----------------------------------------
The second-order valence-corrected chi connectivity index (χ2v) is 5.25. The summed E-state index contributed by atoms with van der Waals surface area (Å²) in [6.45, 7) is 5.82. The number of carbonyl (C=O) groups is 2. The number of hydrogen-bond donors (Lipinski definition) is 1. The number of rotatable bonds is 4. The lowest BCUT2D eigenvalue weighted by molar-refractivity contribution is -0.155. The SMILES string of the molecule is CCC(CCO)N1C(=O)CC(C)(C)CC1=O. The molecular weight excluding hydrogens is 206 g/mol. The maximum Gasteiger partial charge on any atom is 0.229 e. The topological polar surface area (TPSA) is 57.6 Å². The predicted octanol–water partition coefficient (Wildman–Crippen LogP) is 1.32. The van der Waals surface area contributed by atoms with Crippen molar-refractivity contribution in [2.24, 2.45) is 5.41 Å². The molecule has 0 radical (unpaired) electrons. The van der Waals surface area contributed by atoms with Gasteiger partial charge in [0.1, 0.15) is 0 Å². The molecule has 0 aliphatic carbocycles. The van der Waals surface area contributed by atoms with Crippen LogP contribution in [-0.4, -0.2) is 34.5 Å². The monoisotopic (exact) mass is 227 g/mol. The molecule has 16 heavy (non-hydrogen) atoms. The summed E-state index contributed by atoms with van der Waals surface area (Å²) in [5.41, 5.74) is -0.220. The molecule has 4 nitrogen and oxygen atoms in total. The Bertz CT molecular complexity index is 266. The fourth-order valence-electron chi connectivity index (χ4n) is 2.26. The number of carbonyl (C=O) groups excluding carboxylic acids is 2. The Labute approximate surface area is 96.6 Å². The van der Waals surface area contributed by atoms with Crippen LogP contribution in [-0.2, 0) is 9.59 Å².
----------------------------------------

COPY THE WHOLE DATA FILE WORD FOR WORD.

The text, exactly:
The second-order valence-corrected chi connectivity index (χ2v) is 5.25. The summed E-state index contributed by atoms with van der Waals surface area (Å²) in [6.45, 7) is 5.82. The number of carbonyl (C=O) groups is 2. The number of hydrogen-bond donors (Lipinski definition) is 1. The number of rotatable bonds is 4. The lowest BCUT2D eigenvalue weighted by molar-refractivity contribution is -0.155. The SMILES string of the molecule is CCC(CCO)N1C(=O)CC(C)(C)CC1=O. The molecular weight excluding hydrogens is 206 g/mol. The maximum Gasteiger partial charge on any atom is 0.229 e. The topological polar surface area (TPSA) is 57.6 Å². The predicted octanol–water partition coefficient (Wildman–Crippen LogP) is 1.32. The van der Waals surface area contributed by atoms with Crippen molar-refractivity contribution in [2.24, 2.45) is 5.41 Å². The molecule has 0 radical (unpaired) electrons. The van der Waals surface area contributed by atoms with Gasteiger partial charge in [0.1, 0.15) is 0 Å². The molecule has 0 aliphatic carbocycles. The van der Waals surface area contributed by atoms with Crippen LogP contribution in [-0.4, -0.2) is 34.5 Å². The monoisotopic (exact) mass is 227 g/mol. The molecule has 16 heavy (non-hydrogen) atoms. The summed E-state index contributed by atoms with van der Waals surface area (Å²) in [5.41, 5.74) is -0.220. The molecule has 4 nitrogen and oxygen atoms in total. The Bertz CT molecular complexity index is 266. The fourth-order valence-electron chi connectivity index (χ4n) is 2.26. The number of carbonyl (C=O) groups excluding carboxylic acids is 2. The Labute approximate surface area is 96.6 Å². The van der Waals surface area contributed by atoms with Crippen LogP contribution in [-0.2, 0) is 9.59 Å².